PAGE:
Judge Approves $73M Sandy Hook Settlement; 4 Carriers Sharing Loss

The cost of a $73 million settlement that gunmaker Remington Arms agreed to pay to families of victims of the Sandy Hook massacre will fall on four insurers.

Ironshore, a Liberty Mutual subsidiary; James River Insurance Co., ACE (now Chubb), and North American Capacity Insurance Co. (Swiss Re Corporate Solutions America Insurance Corp). A federal bankruptcy court in Alabama approved the insurance payments Tuesday on behalf of Remington, which is in Chapter 11 bankruptcy.

At the time of the shooting, the four insurers had a total of five policies in effect on Remington Arms and its companies. The four insurers sharing in the settlement payout to the families of the shooting’s victims are According to the court, the total stated limits of these five policies is $76 million. However, James River previously paid $2.5 million on a different related claim, reducing the potentially available limits to $73.5 million.

According to court documents, the five liability insurance policies issued to one or more of the Remington companies covered the period from Dec. 1, 2012 to Dec. 1, 2013, which includes the time when the shooting at Sandy Hook Elementary took place.

In addition, as part of the order, James River must reserve $500,000 for a separate suit brought by plaintiff Precious Seguin in the event the U.S. Court of Appeals for the Fifth Circuit affirms the judgment in her favor. If Seguin’s judgment is reversed, then James River will pay the $500,000 to the Sandy Hook families.Twenty students and six adults were killed on Dec. 14, 2012 in Newtown, Connecticut, by shooter Adam Lanza. Lanza used a Remington Bushmaster AR-15 rifle in the shooting. This settlement involves nine families of five adults and four children who were killed.

The settlement marks the first time a gunmaker has been held responsible for a mass shooting in the country. The plaintiffs’ lawyers took the unusual route of focusing not on Remington’s manufacturing of the gun used but on its marketing. While the federal Protection of Lawful Commerce in Arms Act grants firearms makers immunity from product liability, the plaintiffs argued that law did not apply. Instead, they focused on Remington’s “aggressive and violence-glorifying marketing” of its AR-15s as an unfair trade practice and a violation of Connecticut law. The legal strategy sought to uncover how Remington marketed the AR-15 to “young, violence-prone men.”

The families and their lawyers hope the settlement sends a message to insurers and banks as well as to gunmakers and marketers.

pastedGraphic.png“These nine families have shared a single goal from the very beginning: to do whatever they could to help prevent the next Sandy Hook. It is hard to imagine an outcome that better accomplishes that goal,” said Josh Koskoff, lead counsel and partner at the Connecticut law firm Koskoff, Koskoff & Bieder, which represented the Sandy Hook families. “This victory should serve as a wake-up call not only to the gun industry, but also the insurance and banking companies that prop it up.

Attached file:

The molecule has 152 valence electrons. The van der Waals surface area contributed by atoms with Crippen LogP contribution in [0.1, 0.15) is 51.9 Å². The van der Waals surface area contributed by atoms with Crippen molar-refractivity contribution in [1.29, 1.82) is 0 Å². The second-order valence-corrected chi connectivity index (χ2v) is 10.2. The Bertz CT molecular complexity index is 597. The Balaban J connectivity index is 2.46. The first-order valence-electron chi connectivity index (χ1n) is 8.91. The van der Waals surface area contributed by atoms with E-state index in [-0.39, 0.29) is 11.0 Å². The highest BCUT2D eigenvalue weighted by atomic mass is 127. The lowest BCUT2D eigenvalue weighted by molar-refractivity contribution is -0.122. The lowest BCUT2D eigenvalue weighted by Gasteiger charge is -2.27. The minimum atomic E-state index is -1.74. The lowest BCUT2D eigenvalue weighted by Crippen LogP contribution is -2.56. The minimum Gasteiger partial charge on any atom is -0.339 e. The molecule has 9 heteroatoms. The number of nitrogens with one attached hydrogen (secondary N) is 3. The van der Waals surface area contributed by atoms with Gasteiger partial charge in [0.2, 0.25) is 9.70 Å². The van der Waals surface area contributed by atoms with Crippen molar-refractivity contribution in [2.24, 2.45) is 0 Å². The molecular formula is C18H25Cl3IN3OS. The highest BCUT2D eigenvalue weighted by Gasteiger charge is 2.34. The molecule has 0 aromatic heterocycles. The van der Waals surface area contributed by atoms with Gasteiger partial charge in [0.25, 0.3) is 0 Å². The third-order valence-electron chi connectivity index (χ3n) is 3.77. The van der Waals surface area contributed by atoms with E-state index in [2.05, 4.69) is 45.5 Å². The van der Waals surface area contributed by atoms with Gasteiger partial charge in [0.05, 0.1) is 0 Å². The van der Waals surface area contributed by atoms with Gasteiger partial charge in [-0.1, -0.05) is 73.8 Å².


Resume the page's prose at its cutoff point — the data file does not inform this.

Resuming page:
“For the gun industry, it’s time to stop recklessly marketing all guns to all people for all uses and instead ask how marketing can lower risk rather than court it. For the insurance and banking industries, it’s time to recognize the financial cost of underwriting companies that elevate profit by escalating risk. Our hope is that this victory will be the first boulder in the avalanche that forces that change.”

In addition to full insurance payouts, the plaintiffs insisted on another condition. The gunmaker must make public thousands of pages of internal documents and depositions that the families say will unveil Remington’s wrongdoing. They claim that the company, driven by parent private equity firm Cerberus, put profits over public safety and changed its previous approach to marketing firearms in favor of an “aggressive, multi-media campaign that pushed sales of AR-15s through product placement in first-person shooter video games and by touting the AR-15’s effectiveness as a killing machine.”

According to Koskoff, an earlier $33 million settlement proposal in July by Ironshore and James River was rejected.

About the photo: In this Jan. 28, 2013, file photo, firearms training unit Detective Barbara J. Mattson, of the Connecticut State Police, holds up a Bushmaster AR-15 rifle, the same make and model of gun used by Adam Lanza in the Sandy Hook School shooting, for a demonstration during a hearing of a legislative subcommittee reviewing gun laws, at the Legislative Office Building in Hartford, Conn. After the election of NRA-endorsed Donald Trump, gun-control advocates, including grassroots activists in Newtown, are pushing ahead with long-term strategies that bypass Washington such as efforts to fund campaigns for local and statewide pro-gun control candidates and passage of state gun control laws. (AP Photo/Jessica Hill, File)